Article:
So lets start back to last summer (2013). I am on Lake Quinsigamond in Worchester. I am throwing big 7 inch swimbaits for huge bass, when I hook into something giant. My first reaction is that I have a new record bass, but as it gets closer, I am astonished by what I see. In the water, about 6 feet from my boat is a 3 foot musky! I start frantically trying to unfold my landing net (I have a collapsible one), and I lift my rod tip to try to pull it in. But as I lift my rod, SNAP! I didn’t have a steel leader, just straight braid. Braid will snap when it hits anything sharp, so to be honest, I am surprised I got it as far as I did. But this experience got me hooked, I wanted to catch a musky in MA. I knew they were in the lake, but I had never seen anyone catch one. So I got out my heavy baitcasters and steel leaders, when I had an idea. I would rather try to hook a musky on the fly in MA, than hook one on a baitcaster.
The percentage of Massachusetts fly fishers that have caught a musky on the fly is probably less than 1%. I have never met anyone who caught one, and I have met very few spin fishermen or ice fishermen who have. They are rare, and catching one on the fly was going to be hard.
I began to assemble the gear I thought I would use. I got out a couple of 8 weights, and all my biggest streamers. I also tied a ton of big flies, and made some wire leaders.
Now the bigger problem: Where is the best spot to catch a musky? I looked through the list of places that they were stocked in, and tried all the closest ones. I asked everyone I met on the water about muskies, and slowly crossed lakes off the list. Finally, I decided to focus on three: Spy Pond, Lake Cochituate, and Lake Quinsigamond. Each of these lakes had produced at least 2 documented muskies in the last 5 years; not great odds, but better than searching for a a musky in a lake that has none.
So starting last summer, I hit these lakes all the time. Spring, summer, fall, it didn’t matter. But I had almost no luck. I saw one guy catch a giant in Lake Quinsigamond, and saw a musky in the flats in Lake Cochituate. But I hooked nothing.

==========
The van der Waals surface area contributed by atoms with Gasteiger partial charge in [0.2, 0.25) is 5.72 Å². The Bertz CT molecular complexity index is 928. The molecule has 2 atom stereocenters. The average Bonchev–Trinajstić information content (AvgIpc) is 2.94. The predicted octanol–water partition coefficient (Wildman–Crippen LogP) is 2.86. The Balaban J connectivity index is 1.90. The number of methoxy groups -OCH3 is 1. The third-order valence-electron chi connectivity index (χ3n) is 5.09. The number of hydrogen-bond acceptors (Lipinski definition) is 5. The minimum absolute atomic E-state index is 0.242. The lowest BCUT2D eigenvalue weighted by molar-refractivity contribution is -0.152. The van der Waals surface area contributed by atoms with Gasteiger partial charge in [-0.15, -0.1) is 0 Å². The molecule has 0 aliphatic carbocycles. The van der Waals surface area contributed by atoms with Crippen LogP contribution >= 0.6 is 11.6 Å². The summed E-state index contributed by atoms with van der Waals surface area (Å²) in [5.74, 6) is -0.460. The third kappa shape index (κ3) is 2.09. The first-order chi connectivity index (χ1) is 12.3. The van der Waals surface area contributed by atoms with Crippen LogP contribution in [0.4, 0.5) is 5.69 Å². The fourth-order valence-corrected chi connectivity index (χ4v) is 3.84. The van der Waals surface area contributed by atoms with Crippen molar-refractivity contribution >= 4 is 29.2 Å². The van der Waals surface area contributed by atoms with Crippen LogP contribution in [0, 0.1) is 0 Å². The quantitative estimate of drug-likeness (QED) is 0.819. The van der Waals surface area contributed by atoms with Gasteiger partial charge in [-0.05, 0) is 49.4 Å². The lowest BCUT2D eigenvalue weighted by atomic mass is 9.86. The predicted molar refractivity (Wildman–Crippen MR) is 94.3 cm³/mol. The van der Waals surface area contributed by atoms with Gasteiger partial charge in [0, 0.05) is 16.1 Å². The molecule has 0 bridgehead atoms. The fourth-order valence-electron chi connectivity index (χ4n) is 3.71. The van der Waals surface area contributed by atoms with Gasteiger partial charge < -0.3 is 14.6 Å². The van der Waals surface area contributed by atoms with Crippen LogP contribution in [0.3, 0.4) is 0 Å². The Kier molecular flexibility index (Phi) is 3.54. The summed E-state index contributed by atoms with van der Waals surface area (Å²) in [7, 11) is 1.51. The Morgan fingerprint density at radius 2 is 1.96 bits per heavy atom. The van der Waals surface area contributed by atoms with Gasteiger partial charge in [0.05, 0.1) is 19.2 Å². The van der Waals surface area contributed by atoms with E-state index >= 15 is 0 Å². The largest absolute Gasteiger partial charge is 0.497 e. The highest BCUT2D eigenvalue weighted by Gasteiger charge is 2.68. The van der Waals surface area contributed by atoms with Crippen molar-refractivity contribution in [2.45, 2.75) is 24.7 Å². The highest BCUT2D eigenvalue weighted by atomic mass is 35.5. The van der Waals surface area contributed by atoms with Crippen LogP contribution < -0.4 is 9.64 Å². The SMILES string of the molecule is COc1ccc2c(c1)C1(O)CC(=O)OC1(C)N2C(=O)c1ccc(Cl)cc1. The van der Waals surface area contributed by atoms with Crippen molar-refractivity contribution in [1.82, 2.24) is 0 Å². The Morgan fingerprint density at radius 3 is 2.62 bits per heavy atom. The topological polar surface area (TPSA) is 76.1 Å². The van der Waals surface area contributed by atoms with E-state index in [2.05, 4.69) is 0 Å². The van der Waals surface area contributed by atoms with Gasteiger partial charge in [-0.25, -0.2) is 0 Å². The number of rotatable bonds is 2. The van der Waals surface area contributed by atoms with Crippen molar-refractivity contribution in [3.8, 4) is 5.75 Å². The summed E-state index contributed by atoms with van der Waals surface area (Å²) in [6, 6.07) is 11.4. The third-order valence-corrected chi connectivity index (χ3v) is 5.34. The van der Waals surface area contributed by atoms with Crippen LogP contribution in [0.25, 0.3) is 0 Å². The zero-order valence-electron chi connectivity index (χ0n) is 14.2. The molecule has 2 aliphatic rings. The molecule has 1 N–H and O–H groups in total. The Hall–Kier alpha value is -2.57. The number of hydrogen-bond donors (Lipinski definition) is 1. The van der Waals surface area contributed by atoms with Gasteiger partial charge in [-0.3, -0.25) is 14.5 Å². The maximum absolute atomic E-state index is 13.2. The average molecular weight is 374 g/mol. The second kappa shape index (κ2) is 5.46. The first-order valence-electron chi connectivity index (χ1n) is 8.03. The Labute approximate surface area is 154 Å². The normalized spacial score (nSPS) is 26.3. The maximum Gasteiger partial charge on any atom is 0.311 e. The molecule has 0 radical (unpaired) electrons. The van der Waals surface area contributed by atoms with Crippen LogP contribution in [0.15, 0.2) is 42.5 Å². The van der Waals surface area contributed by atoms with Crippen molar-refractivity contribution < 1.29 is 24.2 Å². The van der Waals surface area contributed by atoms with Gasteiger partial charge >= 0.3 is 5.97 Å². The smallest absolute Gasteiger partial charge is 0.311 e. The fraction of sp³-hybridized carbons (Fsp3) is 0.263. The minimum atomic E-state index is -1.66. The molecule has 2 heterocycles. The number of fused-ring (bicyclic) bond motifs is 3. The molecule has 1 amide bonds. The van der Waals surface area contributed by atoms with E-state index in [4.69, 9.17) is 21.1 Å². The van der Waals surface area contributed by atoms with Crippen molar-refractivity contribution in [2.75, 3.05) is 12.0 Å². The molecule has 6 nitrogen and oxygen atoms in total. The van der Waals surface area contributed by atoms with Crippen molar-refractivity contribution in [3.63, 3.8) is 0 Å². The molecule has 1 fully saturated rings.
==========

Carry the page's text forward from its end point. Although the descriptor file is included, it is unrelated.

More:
So at the beginning of this spring I was ready again. I broke out the heavy rods. I fished long and hard all summer but again, I failed to land one. Then, just last month, I was fishing Spy Pond when I hooked into one! He hit the giant bucktail streamer, and I got him close when he head shook. I was actually pretty surprised – I didn’t know muskies did head shakes while hooked. It was surprisingly similar to a bass’ head shake, and the result was the same – a lost fish. I saw my fly go flying away, and the musky retreated deep into the murky water. I estimate it at about 30 inches.
Now I apologize to anyone who read this expecting a big fish at the end, but it doesn’t always end that way. I am still going to chase muskies next year, and probably until I catch one. Although irritating sometimes, it can be pretty fun, as I have caught many other species by “mistake”. Bass, pickerel, catfish (surprisingly), carp (also surprising), and pike, all in large sizes. While I do not recommend pouring so many hours into musky fishing (in MA), I would recommend targeting new species on the fly. It’s fun, and I have learned a ton about muskies, other species that I accidentally caught (like who would imagine catching carp or catfish on a giant bucktail streamer?), and the bodies of water that I fished. And lastly, please comment if you have any experience targeting muskies in MA, either on fly rods or spinning rods. I will be back at it next year, and will have some reports and hopefully a success story!
*Edit – I said “musky” a lot, but really most of the times I meant “tiger musky”